During the annual conference of the Art Libraries Society of North America (ARLIS/NA) in March 2002 in St. Louis, the Melva J. Dwyer Award was presented to Joan Reid Acland, for the bilingual publication, First Nations Artists in Canada: A Biographical / Bibliographical Guide 1960 to 1999 / Artistes des Premiéres Nations au Canada: Un guide Biographique / Bibliographique 1960 é 1999, published in 2001 by the Gail and Stephen A. Jarislowsky Institute for Studies in Canadian Art in Montreal.

The Dwyer Award is administered by the ARLIS/Canada Chapter of ARLIS/NA, and is awarded each year to an outstanding reference or research tool relating to Canadian art and architecture. The award was established in honour of Melva Dwyer, former head librarian at the University of British Columbia, and is adjudicated by a jury of three Canadian art information professionals. Jurors for this year's award were Diana Cooper, University of British Columbia; Rosemary Haddad, Canadian Centre for Architecture; and Irene Puchalski, University of Toronto.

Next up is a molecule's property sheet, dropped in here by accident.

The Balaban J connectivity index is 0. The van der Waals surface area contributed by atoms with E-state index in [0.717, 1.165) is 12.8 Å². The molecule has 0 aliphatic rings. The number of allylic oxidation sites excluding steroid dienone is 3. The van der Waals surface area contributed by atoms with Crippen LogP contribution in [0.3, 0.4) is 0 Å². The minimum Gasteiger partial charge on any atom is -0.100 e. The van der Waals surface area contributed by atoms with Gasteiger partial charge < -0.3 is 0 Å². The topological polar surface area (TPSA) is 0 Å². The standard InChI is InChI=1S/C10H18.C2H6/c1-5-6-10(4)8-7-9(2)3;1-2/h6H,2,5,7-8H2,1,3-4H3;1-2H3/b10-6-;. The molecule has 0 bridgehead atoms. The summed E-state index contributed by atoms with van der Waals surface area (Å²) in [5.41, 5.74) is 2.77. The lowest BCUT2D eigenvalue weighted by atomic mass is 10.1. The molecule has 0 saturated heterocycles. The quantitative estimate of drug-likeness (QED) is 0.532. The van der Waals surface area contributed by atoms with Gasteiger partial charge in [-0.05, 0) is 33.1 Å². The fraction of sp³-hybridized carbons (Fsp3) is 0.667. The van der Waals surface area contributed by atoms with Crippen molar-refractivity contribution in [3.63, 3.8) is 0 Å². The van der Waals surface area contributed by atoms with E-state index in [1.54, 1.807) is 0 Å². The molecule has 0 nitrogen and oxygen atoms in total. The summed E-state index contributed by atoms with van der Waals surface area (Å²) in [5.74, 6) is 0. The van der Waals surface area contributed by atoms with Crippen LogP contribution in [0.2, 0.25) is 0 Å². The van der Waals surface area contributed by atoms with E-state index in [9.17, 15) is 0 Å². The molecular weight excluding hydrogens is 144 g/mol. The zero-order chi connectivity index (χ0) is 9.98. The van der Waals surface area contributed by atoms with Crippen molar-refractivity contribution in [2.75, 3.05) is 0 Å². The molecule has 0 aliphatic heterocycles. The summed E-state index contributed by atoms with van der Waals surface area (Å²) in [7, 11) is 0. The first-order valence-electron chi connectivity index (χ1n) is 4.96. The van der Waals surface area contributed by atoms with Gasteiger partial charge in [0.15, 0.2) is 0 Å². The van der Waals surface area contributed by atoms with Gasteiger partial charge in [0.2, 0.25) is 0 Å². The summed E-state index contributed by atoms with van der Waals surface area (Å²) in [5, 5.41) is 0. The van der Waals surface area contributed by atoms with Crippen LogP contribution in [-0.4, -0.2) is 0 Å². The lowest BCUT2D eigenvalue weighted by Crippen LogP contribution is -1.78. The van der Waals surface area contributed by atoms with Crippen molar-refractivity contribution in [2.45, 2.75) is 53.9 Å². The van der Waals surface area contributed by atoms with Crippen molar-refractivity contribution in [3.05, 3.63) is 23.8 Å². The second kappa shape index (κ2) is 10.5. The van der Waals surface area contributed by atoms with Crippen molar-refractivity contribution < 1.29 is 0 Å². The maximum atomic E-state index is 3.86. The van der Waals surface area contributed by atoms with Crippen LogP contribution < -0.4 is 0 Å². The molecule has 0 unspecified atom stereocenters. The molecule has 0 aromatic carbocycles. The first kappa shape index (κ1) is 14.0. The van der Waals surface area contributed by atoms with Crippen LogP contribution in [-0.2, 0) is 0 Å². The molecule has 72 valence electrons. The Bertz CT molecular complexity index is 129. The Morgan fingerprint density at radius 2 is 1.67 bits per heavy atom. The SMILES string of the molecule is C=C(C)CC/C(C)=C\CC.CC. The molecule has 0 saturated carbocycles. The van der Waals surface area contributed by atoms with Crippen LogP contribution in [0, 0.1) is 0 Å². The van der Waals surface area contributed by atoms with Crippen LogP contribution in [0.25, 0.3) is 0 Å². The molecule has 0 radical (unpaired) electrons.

In making its choice, the jury noted that First Nations Artists in Canada / Artistes des Premiéres Nations au Canada succeeds as a scholarly bilingual reference tool that will enable and promote the study of contemporary First Nations artistic production in Canada. Over one hundred entries provide hard to find information on each artist, including date and place of birth, First Nations affiliation, biographical information, exhibition histories, names of collections owning the artist's works, and an extensive list of writings by and about the artists.

First Nations Artists in Canada / Artistes des Premiéres Nations au Canada is one of the first publications of the newly created Jarislowsky Institute for Studies in Canadian Art at Concordia University. Dr. Acland, specialist in contemporary First Nations art and architecture and postcolonial theory at Concordia, spent the last decade completing the research for this reference work, which fills a gap in an important area of Canadian art history.

The book includes a foreword by Gerald McMaster, National Museum of the American Indian at the Smithsonian Institution, as well as an introduction by Dr. Acland. In his foreword, McMaster describes this work as "the first comprehensive reference on First Nations artists in Canada." Dr. Acland points out that the book has been given the endorsement of many First Nations Artists.

ARLIS/NA, founded in 1972, has over 1000 members in the U.S. Canada and Mexico, and overseas, with regional Chapters active across the U.S. and Canada. It is the only professional organization in North America devoted exclusively to the concerns of art information professionals.

For more information, contact:

Carole Goldsmith
Past Chair, ARLIS/Canada
Tel: 604-291-3268
Fax: 604-291-3023
Email: wisdom@sfu.ca